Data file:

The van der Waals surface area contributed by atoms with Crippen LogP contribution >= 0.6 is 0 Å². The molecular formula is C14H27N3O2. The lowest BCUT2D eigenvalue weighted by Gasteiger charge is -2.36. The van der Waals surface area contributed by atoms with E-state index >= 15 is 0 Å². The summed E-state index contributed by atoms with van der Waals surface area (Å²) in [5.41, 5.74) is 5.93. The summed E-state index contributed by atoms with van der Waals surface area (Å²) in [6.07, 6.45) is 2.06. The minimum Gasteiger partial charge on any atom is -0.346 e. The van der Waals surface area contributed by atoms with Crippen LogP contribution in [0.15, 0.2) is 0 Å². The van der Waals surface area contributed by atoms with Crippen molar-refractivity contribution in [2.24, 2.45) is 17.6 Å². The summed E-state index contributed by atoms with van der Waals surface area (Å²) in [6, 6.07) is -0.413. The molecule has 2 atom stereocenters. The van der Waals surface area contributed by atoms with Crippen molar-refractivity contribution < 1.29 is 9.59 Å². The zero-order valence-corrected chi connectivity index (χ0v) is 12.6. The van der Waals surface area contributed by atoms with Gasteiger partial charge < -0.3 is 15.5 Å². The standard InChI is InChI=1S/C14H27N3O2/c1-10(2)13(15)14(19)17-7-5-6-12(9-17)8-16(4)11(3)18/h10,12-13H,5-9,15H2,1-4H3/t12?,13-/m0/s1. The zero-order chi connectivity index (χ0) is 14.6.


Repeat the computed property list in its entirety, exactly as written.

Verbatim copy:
The van der Waals surface area contributed by atoms with Crippen LogP contribution >= 0.6 is 0 Å². The molecular formula is C14H27N3O2. The lowest BCUT2D eigenvalue weighted by Gasteiger charge is -2.36. The van der Waals surface area contributed by atoms with E-state index >= 15 is 0 Å². The summed E-state index contributed by atoms with van der Waals surface area (Å²) in [5.41, 5.74) is 5.93. The summed E-state index contributed by atoms with van der Waals surface area (Å²) in [6.07, 6.45) is 2.06. The minimum Gasteiger partial charge on any atom is -0.346 e. The van der Waals surface area contributed by atoms with Crippen LogP contribution in [0.15, 0.2) is 0 Å². The van der Waals surface area contributed by atoms with Crippen molar-refractivity contribution in [2.24, 2.45) is 17.6 Å². The summed E-state index contributed by atoms with van der Waals surface area (Å²) in [6, 6.07) is -0.413. The molecule has 2 atom stereocenters. The van der Waals surface area contributed by atoms with Crippen molar-refractivity contribution < 1.29 is 9.59 Å². The zero-order valence-corrected chi connectivity index (χ0v) is 12.6. The van der Waals surface area contributed by atoms with Gasteiger partial charge < -0.3 is 15.5 Å². The standard InChI is InChI=1S/C14H27N3O2/c1-10(2)13(15)14(19)17-7-5-6-12(9-17)8-16(4)11(3)18/h10,12-13H,5-9,15H2,1-4H3/t12?,13-/m0/s1. The zero-order chi connectivity index (χ0) is 14.6.